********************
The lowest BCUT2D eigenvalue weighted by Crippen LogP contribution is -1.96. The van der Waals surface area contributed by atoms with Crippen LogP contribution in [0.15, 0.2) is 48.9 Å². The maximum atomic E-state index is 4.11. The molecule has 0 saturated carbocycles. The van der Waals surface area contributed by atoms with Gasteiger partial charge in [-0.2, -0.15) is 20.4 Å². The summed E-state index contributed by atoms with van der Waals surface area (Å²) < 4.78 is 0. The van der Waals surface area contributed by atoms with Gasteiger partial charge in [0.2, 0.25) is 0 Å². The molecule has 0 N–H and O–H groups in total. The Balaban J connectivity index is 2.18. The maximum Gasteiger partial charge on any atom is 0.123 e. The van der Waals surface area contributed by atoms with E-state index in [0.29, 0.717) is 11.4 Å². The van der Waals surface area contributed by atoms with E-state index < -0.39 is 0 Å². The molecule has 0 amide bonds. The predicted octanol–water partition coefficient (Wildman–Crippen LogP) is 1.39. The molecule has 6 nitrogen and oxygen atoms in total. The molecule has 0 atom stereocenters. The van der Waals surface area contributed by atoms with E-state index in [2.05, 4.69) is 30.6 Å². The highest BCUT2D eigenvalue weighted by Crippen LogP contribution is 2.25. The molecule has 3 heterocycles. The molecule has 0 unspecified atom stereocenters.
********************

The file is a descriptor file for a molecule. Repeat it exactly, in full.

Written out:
The lowest BCUT2D eigenvalue weighted by Crippen LogP contribution is -1.96. The van der Waals surface area contributed by atoms with Crippen LogP contribution in [0.15, 0.2) is 48.9 Å². The maximum atomic E-state index is 4.11. The molecule has 0 saturated carbocycles. The van der Waals surface area contributed by atoms with Gasteiger partial charge in [-0.2, -0.15) is 20.4 Å². The summed E-state index contributed by atoms with van der Waals surface area (Å²) < 4.78 is 0. The van der Waals surface area contributed by atoms with Gasteiger partial charge in [0.2, 0.25) is 0 Å². The molecule has 0 N–H and O–H groups in total. The Balaban J connectivity index is 2.18. The maximum Gasteiger partial charge on any atom is 0.123 e. The van der Waals surface area contributed by atoms with E-state index in [0.29, 0.717) is 11.4 Å². The van der Waals surface area contributed by atoms with E-state index < -0.39 is 0 Å². The molecule has 0 amide bonds. The predicted octanol–water partition coefficient (Wildman–Crippen LogP) is 1.39. The molecule has 6 nitrogen and oxygen atoms in total. The molecule has 0 atom stereocenters. The van der Waals surface area contributed by atoms with E-state index in [2.05, 4.69) is 30.6 Å². The highest BCUT2D eigenvalue weighted by Crippen LogP contribution is 2.25. The molecule has 3 heterocycles. The molecule has 0 unspecified atom stereocenters.